The Hocke Net

1.19.12 - Ken Hocke Blog photo Marine industry weathers superstorm

November 8, 2012

It's been two weeks since Superstorm Sandy roared into New York and New Jersey like a reality television star — lots of hype and, for the marine industry, not a whole lot of substance. Yes, there were some individual companies that suffered and are still suffering, but, by and large, the marine industry was ready for Sandy — superstorm designation and all.

“I want to emphasize that each port has a hurricane preparedness and business recovery plan that they put in place in advance of potential approaching hurricanes, like Sandy,” said Aaron Ellis, public affairs director at the American Association of Port Authorities. “These measures are designed to first protect lives and worker safety, and then to secure equipment and facilities to minimize potential damage to cargo and/or facilities.”

The Port of New York/New Jersey is open and back on track, with the exception of some restrictions on the Arthur Kill, a tidal straight separating the two states.

“There’s some pollution in the water, and there are people picking it up,” said U.S. Coast Guard spokesperson Charles W. Rowe. “It’s just very minor no-wake restrictions. Other than that, the port is 100 percent open.”

There are refineries in the area that are still shut down, and their immediate futures as far as coming back on line remain question marks. There are infrastructure problems that are affecting other modes of transportation in the area — particularly rail traffic.

“The infrastructure around here was bad already,” said Dr. Walter Kemmsies, chief economist, Moffit & Nichol. “We’ve been operating on vapor for a long time.”

While cleanup and recovery problems remain for the New York/New Jersey area, the majority of those problems are on land, where traffic in and out of the port may divert additional ships away from NY/NJ to Norfolk or Baltimore. “Distribution is going to be gummed up,” said Kemmsies.

And what about the economic impact on the maritime industry? Kemmsies said those numbers are still be calculated.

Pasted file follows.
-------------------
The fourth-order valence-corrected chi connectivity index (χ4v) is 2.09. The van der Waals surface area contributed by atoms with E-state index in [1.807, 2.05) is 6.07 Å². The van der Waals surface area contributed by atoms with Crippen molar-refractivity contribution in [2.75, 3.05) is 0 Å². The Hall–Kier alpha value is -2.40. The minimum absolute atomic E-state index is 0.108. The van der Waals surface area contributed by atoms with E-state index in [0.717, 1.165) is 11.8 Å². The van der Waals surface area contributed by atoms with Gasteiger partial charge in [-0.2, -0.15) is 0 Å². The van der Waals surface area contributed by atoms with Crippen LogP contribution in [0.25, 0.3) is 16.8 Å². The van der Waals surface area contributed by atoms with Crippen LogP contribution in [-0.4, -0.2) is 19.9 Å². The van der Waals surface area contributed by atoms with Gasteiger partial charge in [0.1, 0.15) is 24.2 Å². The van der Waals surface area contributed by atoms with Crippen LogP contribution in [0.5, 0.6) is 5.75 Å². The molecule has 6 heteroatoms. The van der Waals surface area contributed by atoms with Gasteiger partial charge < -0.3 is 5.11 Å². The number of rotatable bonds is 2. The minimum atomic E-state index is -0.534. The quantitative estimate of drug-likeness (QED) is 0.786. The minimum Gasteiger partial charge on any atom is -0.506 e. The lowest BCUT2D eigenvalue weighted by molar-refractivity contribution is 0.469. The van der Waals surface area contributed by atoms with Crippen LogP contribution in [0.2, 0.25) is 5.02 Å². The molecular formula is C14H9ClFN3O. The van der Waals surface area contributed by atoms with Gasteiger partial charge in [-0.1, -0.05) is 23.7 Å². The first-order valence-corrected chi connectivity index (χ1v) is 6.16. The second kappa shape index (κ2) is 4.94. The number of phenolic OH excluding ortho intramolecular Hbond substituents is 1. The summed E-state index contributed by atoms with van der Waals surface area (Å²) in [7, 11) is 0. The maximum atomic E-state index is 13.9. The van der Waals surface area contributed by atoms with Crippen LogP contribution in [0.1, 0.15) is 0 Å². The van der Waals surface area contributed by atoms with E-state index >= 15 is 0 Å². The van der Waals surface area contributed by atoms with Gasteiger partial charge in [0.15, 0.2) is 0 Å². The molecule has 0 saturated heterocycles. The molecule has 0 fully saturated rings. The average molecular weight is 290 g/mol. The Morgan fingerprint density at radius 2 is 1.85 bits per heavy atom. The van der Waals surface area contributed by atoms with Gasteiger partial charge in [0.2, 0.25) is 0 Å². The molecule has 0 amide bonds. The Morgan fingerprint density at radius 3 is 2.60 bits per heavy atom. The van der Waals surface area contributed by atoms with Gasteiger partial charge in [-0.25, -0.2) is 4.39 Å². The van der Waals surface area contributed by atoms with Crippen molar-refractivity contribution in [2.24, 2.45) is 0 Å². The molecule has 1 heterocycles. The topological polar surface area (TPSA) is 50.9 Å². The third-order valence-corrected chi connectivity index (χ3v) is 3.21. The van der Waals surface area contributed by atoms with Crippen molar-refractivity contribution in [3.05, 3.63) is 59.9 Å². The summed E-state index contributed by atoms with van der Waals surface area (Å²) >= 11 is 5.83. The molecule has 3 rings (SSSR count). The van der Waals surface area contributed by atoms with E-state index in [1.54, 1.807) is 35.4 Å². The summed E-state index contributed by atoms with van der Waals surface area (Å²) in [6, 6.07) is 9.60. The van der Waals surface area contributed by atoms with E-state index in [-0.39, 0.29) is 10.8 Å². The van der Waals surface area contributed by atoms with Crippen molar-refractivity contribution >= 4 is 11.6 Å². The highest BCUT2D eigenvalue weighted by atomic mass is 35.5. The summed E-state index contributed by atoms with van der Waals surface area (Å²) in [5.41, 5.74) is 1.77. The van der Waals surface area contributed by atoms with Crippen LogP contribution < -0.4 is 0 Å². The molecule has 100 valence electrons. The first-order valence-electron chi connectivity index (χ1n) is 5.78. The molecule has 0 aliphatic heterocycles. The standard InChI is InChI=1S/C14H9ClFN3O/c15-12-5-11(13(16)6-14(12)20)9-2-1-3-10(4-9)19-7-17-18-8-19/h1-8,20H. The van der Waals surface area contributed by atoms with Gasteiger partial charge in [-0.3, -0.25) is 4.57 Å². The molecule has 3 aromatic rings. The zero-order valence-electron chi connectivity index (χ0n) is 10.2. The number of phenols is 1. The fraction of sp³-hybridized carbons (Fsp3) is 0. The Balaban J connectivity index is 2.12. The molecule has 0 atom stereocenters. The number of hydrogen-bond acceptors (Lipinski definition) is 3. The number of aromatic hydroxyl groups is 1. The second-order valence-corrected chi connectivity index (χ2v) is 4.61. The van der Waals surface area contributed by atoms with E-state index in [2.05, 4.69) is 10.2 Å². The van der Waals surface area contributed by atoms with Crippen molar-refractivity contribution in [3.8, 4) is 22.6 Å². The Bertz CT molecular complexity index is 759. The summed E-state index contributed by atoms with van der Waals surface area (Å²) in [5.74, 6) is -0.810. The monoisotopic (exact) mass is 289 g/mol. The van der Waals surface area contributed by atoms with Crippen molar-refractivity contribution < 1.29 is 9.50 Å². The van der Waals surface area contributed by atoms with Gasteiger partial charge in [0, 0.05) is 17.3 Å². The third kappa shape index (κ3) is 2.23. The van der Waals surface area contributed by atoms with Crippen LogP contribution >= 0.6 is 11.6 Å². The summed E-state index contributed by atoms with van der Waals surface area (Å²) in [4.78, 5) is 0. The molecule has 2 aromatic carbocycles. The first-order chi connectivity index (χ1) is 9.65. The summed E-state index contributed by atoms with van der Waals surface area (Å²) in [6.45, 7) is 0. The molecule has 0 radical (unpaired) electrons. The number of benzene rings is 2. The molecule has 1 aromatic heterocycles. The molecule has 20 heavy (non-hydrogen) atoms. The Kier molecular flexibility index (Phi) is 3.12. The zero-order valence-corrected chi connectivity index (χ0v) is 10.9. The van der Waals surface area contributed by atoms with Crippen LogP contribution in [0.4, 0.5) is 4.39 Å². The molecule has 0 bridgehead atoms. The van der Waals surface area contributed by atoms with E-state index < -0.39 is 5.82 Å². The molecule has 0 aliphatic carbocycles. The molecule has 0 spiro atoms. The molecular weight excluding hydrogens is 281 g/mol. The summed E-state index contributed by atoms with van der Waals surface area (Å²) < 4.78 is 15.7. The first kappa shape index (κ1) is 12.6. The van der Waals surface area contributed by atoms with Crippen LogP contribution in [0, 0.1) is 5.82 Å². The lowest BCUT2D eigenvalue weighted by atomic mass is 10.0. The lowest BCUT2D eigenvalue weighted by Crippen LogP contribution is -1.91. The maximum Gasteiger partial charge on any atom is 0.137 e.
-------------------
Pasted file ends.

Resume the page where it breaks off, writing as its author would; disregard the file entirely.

Expand/View Comments -  3 Comments
01/28/2013 10:21:31 Carolina Salguero says:

At PortSide NewYork, we are now catching up on coverage of maritime Sandy story, from damage to role in recovery, with an eye to creating programs as we did about marine response to 9/11. (See I think Sandy damage to NY-NJ marine industry was much worse than indicated here. Vessels and crews survived but many piers, ops/dispatch offices and repair facilities of brownwater sector were wrecked, plus many company trucks, forklifts etc. Any one know state of damage to dry docks? Red Hook container terminal ran on generators for many weeks where 100 container-moving chassis were flooded and need replacement parts. Anyone know about about the bigger cont ports? Some of MOTBY and Staten Island Richmond Terrace marine business are still without Con Ed electric reconnection as of late Jan 2013. We are looking for maritime Sandy stories. Get in touch if you have info, photos, videos to share.

11/08/2012 16:51:06 Clark Dodge says:

Aloha from Hawaii. Kathleen Gleaves, made some great Comments and I too have been heavily involved in Emergency Preparedness. For instance when Seattle had its earthgquake we sat at the pier in Winslow waiting for the Ok to head back to Seattle. Many time there are stormes and the power goes out and it has little to no effect on the ferries as we have Emergency Back feed power to the piers and bridges for Auto traffic. Cars and passages can walk ashore or aboard and we have lights up the dock to keep everyone safe. The deckhands simply plug in the power cords and flip the switch. The ferries play a huge part in moving people. I have seen nothing about New York, so I can't comment there, but the potential is the same.

11/08/2012 16:34:12 KATHLEEN GLEAVES says:

As an emergency preparedness and business continuity planner specializing in ports, I have to say that declaring "the port 100 percent open" doesn't mean the ports are functioning at 100 percent. It shouldn't be interpreted that the maritime industry came through without impact. So much of the business activity of a port is dependent on others; vendors, suppliers, customers, shippers, truck drivers, rail, skilled workers, and many many more dependencies. If these supporting stakeholders are seriously impacted, there is a significant ripple effect on the business of the port. Just because they CAN be open for business, doesn't mean they ARE doing business. Having your physical facility up and functioning is only part of the totality of a business operation. There is just so much more to it.


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